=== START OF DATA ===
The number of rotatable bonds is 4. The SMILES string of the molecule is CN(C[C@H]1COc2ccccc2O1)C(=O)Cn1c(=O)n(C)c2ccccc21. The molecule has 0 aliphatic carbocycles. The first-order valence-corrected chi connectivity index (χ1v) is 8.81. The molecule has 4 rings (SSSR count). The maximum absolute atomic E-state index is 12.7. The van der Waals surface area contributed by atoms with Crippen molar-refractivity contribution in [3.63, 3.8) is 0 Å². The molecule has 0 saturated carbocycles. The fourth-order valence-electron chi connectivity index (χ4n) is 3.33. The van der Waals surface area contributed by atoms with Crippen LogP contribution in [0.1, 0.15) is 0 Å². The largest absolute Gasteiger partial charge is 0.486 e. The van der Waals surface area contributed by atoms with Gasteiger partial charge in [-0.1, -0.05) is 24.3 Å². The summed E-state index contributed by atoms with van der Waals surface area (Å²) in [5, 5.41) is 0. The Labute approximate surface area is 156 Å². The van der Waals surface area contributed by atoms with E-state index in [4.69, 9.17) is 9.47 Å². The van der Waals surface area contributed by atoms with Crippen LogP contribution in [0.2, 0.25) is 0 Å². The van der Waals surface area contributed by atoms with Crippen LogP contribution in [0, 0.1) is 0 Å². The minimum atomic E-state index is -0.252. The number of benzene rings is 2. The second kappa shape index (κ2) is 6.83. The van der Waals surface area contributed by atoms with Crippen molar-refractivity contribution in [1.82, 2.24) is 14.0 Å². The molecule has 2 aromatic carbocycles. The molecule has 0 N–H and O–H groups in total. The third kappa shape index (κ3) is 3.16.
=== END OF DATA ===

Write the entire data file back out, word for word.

The number of rotatable bonds is 4. The SMILES string of the molecule is CN(C[C@H]1COc2ccccc2O1)C(=O)Cn1c(=O)n(C)c2ccccc21. The molecule has 0 aliphatic carbocycles. The first-order valence-corrected chi connectivity index (χ1v) is 8.81. The molecule has 4 rings (SSSR count). The maximum absolute atomic E-state index is 12.7. The van der Waals surface area contributed by atoms with Crippen molar-refractivity contribution in [3.63, 3.8) is 0 Å². The molecule has 0 saturated carbocycles. The fourth-order valence-electron chi connectivity index (χ4n) is 3.33. The van der Waals surface area contributed by atoms with Crippen LogP contribution in [0.1, 0.15) is 0 Å². The largest absolute Gasteiger partial charge is 0.486 e. The van der Waals surface area contributed by atoms with Gasteiger partial charge in [-0.1, -0.05) is 24.3 Å². The summed E-state index contributed by atoms with van der Waals surface area (Å²) in [5, 5.41) is 0. The Labute approximate surface area is 156 Å². The van der Waals surface area contributed by atoms with E-state index in [4.69, 9.17) is 9.47 Å². The van der Waals surface area contributed by atoms with Crippen LogP contribution in [0.2, 0.25) is 0 Å². The van der Waals surface area contributed by atoms with Crippen LogP contribution in [0, 0.1) is 0 Å². The minimum atomic E-state index is -0.252. The number of benzene rings is 2. The second kappa shape index (κ2) is 6.83. The van der Waals surface area contributed by atoms with Crippen molar-refractivity contribution in [1.82, 2.24) is 14.0 Å². The molecule has 2 aromatic carbocycles. The molecule has 0 N–H and O–H groups in total. The third kappa shape index (κ3) is 3.16.